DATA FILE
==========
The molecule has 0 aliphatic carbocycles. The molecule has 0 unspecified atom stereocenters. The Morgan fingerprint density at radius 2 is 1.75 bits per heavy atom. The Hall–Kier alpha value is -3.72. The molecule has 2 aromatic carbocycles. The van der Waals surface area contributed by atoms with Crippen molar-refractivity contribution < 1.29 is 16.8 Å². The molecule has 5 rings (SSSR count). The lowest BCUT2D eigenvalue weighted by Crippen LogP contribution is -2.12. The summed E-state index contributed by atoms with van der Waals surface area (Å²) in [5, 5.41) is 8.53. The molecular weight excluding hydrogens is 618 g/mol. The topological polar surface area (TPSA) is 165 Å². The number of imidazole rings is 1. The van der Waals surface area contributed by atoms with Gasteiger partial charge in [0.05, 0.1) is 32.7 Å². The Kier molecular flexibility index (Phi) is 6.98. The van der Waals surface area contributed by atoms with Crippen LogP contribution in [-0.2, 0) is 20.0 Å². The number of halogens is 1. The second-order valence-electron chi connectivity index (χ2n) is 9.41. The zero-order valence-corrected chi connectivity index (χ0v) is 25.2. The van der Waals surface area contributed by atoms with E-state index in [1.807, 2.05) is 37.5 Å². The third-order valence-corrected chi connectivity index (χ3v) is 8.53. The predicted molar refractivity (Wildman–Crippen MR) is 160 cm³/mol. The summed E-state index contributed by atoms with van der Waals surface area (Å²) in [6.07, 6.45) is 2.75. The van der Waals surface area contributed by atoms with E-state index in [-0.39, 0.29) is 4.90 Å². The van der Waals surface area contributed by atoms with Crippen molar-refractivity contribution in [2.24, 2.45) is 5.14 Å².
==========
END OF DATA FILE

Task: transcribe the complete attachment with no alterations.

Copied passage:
The molecule has 0 aliphatic carbocycles. The molecule has 0 unspecified atom stereocenters. The Morgan fingerprint density at radius 2 is 1.75 bits per heavy atom. The Hall–Kier alpha value is -3.72. The molecule has 2 aromatic carbocycles. The van der Waals surface area contributed by atoms with Crippen molar-refractivity contribution < 1.29 is 16.8 Å². The molecule has 5 rings (SSSR count). The lowest BCUT2D eigenvalue weighted by Crippen LogP contribution is -2.12. The summed E-state index contributed by atoms with van der Waals surface area (Å²) in [5, 5.41) is 8.53. The molecular weight excluding hydrogens is 618 g/mol. The topological polar surface area (TPSA) is 165 Å². The number of imidazole rings is 1. The van der Waals surface area contributed by atoms with Gasteiger partial charge in [0.05, 0.1) is 32.7 Å². The Kier molecular flexibility index (Phi) is 6.98. The van der Waals surface area contributed by atoms with Crippen LogP contribution in [-0.2, 0) is 20.0 Å². The number of halogens is 1. The second-order valence-electron chi connectivity index (χ2n) is 9.41. The zero-order valence-corrected chi connectivity index (χ0v) is 25.2. The van der Waals surface area contributed by atoms with E-state index in [1.807, 2.05) is 37.5 Å². The third-order valence-corrected chi connectivity index (χ3v) is 8.53. The predicted molar refractivity (Wildman–Crippen MR) is 160 cm³/mol. The summed E-state index contributed by atoms with van der Waals surface area (Å²) in [6.07, 6.45) is 2.75. The van der Waals surface area contributed by atoms with E-state index in [-0.39, 0.29) is 4.90 Å². The van der Waals surface area contributed by atoms with Crippen molar-refractivity contribution in [2.24, 2.45) is 5.14 Å².